chapter  4
The NanoJury in the United Kingdom 45 4.1 Introduction
Pages 12

NanoJury is not concerned with consensus. The model is inspired by the legal jury system, where the participants reach to verdicts after being presented for relevant information and perspectives from a wide range of different ‘witnesses’. Thus, voting is a natural part of the conclusions in such processes. The NanoJury in Halifax, Yorkshire, was probably the first deliberative process on nanotechnology in the UK. This deliberation was also a part of a broader and deeper U.K. activity on public engagement in complicated and controversial technological questions in the period 2004-2006. There are reasons to believe that the public discourses about bovine spongiform encephalopathy (BSE) and genetically modified (GM) food in the 1990s constituted the political background for this new upstream activity in the United Kingdom, where the government played a decisive part (Gavelin, Wilson, & Doubleday, 2007). In a document from the U.K. government (HM Government, 2005, p. 2) the goals of a public dialogue on nanotechnology is developed along the following lines: • Enable citizens to understand and reflect on nanotechnology • Enable the science community and the public to explore together aspirations and concerns • Enable institutions to understand, reflect, and respond to public aspirations and concerns • Establish and maintain public confidence in development of technologies • Contribute to wider government initiatives to improve the general trustworthiness • Support wider governmental initiatives to support citizens

participation We have abbreviated the goals slightly and emphasized what we hold to be key phrases in the context of this book. The U.K. government defined four instruments to meet these goals: (1) Nanodialogues were supported by the Department of Trade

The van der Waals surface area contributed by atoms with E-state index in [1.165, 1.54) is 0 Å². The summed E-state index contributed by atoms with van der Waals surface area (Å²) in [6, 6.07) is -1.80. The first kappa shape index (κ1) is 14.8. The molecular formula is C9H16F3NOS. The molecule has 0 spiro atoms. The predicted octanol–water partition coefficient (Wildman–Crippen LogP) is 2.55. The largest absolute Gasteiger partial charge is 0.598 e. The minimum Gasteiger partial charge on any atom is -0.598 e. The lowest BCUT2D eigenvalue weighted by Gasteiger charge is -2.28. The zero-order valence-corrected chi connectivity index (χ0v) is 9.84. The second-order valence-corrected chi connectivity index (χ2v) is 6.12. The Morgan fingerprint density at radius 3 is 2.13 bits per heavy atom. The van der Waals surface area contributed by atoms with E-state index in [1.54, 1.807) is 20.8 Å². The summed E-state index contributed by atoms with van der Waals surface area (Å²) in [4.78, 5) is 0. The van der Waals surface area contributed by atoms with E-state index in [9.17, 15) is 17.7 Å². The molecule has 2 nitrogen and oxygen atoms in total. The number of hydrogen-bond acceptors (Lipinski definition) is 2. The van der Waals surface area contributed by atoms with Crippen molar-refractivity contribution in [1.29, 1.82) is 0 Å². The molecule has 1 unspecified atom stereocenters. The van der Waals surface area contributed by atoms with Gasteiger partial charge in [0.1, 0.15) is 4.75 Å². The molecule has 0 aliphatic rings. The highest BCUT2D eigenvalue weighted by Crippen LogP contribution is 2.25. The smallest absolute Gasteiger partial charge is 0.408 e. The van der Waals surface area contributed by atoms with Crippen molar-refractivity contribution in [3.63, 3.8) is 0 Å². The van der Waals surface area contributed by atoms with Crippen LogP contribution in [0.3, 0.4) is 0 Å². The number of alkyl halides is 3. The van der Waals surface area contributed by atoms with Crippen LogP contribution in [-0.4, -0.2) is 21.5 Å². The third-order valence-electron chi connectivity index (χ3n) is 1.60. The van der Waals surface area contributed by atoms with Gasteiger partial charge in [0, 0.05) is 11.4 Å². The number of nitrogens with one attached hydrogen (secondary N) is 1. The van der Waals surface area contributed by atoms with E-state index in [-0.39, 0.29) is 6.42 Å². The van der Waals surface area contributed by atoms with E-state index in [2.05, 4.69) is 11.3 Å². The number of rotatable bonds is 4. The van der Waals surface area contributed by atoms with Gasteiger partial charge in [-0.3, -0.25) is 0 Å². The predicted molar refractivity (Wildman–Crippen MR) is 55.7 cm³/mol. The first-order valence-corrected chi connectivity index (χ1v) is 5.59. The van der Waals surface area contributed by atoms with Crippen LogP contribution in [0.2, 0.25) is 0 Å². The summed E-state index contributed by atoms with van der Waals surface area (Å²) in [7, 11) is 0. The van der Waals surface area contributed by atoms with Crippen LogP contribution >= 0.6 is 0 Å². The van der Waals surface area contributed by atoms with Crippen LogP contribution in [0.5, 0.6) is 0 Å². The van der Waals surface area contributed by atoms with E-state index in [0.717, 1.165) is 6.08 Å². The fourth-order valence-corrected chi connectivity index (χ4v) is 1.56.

and Industry’s ‘Sciencewise’ programme and were developed in cooperation with other projects funded by the Economic and Social Research Council (ESRC) in the United Kingdom.2 2

Nanodialogues defined four areas for an upstream public engagement, as cooperation with regulatory authorities, research institutions, businesses, and NGOs: risk and regulation in the use of nanoparticles and nanotubes; the role of public engagement in shaping research goals; public engagement in industrial innovation processes; and potential opportunities, barriers, and benefits to the global diffusion of nanotechnology. (2) The main idea behind Small Talk programme was to build an arena for communication between the science community and the public. It was not only a matter of dissemination plans and activities, but also communication strategies and dialogues. To some degree Small Talk also represents a necessary link between scientists and political authorities. (3) The Nanotechnology Engagement Group (NEG) (Involve, 2005, 2006, 2007) seems to be the most important of these governmental instruments. NEG consisted of a core research group, a supporting forum of 20 persons, and a wider scientific network. The main goal was to provide a platform for public upstream activity on nanotechnology. Involve was responsible for NEG in cooperation with Cambridge Nanoscience Centre.